I am an erstwhile collector of crockery - china - whatever you want to call it. Especially if it contains the colours orange and blue, singly, or combined ... I am beginning to use more and more of my precious pieces, gradually getting over the 'china should be kept in a china cabinet' mentality inherited from my mother. (I keep my china in a hutch dresser that cost under twenty dollars in kitset form at The Warehouse). I'm sure this would make my Scottish great-great-grandmothers very proud!

In Other News ...

I have become a great-aunt again. My niece has had a baby boy, one and a half months premature. Both mother and baby are well. HOWEVER, he came as a complete surprise to everyone, including his mother! She had no idea she was pregnant and when she went to the doctor with chronic stomach cramps, was told that she was about to deliver. She told her father (my brother) that the doctor took one look at her face and knew that this was news to her. She had been living life as normal right up to this point. She is a hockey player who has represented her province many times and has been playing hockey right up to the delivery. This baby has arrived safe and well having weathered everything on the pregnancy 'Don't Do' or 'Don't Eat' list. I can't wait to meet this wee dude!

Saturday, 8 August 2009


My kind, sweet friend kj has asked me to join her in the community of Blogland Lane. Thanks kj. It does me good sometimes, grounded person that I am, to leave this earthly plane for the virtual. I have selected a small cottage with a beach frontage. It is slowly taking shape, form and colour as I draw closer.

bring your crayons

It has two windows,
with curtains nipped in
with a bow. The front door
in between the windows
has a brass knocker
and a round door-handle.

A crooked, flagstone-path
with flowers
bordering both sides,
wanders to the doorstep.
An apple-tree grows
smack bang in the middle
of the round, front lawn.
Smoke curls from a brick chimney.

You recognise this house,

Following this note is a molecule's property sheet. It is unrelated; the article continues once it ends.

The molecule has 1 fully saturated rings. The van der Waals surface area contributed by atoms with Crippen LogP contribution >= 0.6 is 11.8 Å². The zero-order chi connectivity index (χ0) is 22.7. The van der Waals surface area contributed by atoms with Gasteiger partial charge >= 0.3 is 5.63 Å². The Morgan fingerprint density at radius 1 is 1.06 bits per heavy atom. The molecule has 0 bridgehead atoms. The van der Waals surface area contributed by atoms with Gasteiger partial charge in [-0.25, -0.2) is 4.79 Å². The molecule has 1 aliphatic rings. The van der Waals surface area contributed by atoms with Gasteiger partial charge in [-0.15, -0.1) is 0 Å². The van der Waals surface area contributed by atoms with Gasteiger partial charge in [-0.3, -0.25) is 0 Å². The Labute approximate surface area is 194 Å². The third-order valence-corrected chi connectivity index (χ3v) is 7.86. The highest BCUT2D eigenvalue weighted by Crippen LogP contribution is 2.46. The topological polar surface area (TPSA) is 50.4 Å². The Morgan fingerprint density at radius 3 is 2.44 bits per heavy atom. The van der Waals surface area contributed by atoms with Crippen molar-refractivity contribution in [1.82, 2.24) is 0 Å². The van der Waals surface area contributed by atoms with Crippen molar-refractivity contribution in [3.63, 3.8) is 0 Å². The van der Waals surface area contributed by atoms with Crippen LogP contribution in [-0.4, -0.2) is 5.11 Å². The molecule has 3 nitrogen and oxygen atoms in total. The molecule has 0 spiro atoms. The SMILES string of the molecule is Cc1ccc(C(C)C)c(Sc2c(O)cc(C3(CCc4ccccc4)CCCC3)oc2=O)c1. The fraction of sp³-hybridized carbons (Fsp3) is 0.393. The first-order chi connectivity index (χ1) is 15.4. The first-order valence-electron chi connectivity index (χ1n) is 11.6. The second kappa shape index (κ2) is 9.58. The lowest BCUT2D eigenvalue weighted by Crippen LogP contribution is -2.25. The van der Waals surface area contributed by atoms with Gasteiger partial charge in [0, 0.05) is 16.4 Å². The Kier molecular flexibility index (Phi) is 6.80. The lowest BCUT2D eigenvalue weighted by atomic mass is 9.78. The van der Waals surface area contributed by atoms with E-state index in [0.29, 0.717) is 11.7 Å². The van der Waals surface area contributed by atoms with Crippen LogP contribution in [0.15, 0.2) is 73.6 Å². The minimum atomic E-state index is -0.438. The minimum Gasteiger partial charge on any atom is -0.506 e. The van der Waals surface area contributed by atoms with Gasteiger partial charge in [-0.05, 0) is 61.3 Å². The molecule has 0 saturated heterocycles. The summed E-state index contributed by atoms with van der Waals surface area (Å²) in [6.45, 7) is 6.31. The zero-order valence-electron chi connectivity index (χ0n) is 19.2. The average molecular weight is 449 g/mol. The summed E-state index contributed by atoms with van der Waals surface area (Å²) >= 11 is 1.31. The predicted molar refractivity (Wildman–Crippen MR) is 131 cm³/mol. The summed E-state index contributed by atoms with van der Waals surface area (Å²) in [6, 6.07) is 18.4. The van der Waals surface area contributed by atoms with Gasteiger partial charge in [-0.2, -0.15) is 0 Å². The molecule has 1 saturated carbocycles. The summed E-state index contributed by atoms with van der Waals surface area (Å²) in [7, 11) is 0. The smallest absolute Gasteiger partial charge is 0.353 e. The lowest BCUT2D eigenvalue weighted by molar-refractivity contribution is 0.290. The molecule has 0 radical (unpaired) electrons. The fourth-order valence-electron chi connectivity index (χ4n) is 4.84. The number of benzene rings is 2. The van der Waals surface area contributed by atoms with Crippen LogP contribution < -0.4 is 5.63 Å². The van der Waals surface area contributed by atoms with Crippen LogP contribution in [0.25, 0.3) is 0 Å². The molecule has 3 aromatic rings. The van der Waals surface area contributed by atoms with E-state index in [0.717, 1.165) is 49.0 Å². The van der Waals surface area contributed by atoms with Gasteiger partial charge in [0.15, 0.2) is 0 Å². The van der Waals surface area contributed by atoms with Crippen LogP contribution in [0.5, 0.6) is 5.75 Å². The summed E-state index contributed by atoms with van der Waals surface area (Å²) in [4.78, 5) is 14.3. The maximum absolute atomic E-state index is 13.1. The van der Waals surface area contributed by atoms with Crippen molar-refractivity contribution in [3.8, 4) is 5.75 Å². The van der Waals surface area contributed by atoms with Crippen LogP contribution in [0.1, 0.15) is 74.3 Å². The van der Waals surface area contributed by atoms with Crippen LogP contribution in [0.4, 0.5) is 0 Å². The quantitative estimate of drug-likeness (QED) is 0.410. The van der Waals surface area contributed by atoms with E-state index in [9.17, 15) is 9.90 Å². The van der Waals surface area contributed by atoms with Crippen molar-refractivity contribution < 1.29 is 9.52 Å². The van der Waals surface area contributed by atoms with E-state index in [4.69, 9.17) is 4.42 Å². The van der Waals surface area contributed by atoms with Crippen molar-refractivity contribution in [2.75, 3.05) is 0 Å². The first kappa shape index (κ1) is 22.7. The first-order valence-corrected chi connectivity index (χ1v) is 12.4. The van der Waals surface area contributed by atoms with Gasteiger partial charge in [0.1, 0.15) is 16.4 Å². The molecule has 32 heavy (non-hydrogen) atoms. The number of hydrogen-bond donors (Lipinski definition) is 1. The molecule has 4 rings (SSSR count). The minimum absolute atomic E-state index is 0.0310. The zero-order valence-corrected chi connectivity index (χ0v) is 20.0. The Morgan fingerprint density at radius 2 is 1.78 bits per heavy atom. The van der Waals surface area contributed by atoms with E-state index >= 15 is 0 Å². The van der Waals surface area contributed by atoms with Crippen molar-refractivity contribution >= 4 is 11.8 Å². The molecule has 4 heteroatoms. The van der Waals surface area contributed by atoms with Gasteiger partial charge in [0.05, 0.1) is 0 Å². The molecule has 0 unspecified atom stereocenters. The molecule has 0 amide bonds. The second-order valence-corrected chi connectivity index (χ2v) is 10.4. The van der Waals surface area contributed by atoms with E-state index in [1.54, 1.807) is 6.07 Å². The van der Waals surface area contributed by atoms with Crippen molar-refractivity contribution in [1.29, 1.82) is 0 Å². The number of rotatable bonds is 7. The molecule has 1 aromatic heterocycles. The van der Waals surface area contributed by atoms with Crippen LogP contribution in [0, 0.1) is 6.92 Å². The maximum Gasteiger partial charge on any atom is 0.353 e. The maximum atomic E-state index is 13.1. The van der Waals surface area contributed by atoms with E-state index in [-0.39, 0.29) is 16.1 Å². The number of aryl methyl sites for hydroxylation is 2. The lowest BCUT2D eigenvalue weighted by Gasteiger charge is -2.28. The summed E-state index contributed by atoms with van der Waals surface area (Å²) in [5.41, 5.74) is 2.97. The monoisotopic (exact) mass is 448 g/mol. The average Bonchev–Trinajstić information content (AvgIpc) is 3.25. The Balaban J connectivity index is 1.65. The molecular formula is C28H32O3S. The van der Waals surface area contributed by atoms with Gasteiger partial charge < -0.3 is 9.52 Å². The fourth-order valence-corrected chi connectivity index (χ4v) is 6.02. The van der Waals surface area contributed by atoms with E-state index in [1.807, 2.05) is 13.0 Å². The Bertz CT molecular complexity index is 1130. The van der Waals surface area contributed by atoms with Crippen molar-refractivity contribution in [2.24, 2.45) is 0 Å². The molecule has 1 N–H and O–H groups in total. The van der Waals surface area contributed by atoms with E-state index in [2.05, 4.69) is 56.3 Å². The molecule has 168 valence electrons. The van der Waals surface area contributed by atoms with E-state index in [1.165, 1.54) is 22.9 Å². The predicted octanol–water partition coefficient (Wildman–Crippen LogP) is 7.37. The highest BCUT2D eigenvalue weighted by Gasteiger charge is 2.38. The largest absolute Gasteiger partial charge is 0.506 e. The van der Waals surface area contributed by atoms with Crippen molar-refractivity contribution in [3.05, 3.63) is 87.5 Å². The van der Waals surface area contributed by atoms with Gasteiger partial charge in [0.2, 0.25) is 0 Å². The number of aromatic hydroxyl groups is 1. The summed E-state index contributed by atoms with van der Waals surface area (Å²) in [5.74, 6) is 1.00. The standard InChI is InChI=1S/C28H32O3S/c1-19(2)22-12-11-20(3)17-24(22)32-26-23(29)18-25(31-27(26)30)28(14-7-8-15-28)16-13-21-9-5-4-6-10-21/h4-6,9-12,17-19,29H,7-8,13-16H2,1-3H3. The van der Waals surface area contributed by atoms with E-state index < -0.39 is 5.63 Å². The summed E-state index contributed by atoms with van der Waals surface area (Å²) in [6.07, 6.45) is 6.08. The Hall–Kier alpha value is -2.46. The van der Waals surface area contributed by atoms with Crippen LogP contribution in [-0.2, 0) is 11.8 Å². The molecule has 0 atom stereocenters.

you think,
"I have drawn it before
with crayons.
When I was a child."
And so you did. Now
you draw yourself
inside, draw up a chair.

Wait for the tea
in the Japanese teapot
to draw. Draw closer
to the fire. Draw in a breath.
Draw us sitting there talking
as the day draws to a close.

Friday, 7 August 2009

A Pressing Engagement

My great-grandmother Alison Riddell (or Riddle). Her photo is all I have of her, apart from any memories of her that my mother talks about. My granddaughters are lucky to have their great-grandmothers still here and part of their lives. My four great-grandmothers had been dead for years by the time I was born, even though the ones I know of lived until they were well into their eighties.
Alison's grandparents were Border Scots, hailing from near Kelso. Peebles was a town where some of them lived, and in 1978 when we were over in Scotland, we spent a lovely day and night in that pleasant border town (even though my main memories are only of a stone bridge and bitterly cold temperatures).

POSTSCRIPT: My sister in the Sydney airport tonight (Saturday August 8th) as she waits to board a flight back home (after a wonderful week in Australia visiting among other things, Daintree rainforest) looks up my blog in the Koro lounge, then texts me "great Grandmother looks a tad scary". Funny. I have always loved this photo of great-granny. My Aunty now has the portrait hanging on her sitting-room wall and says it is like her conscience as her grandmother's eyes follow her every move! Great-granny was apparently a very sweet woman. In those days of course they weren't meant to smile for the camera. Bad teeth? Maybe ... austere Presbyterianism more like it. I will see her smiling though ... one day.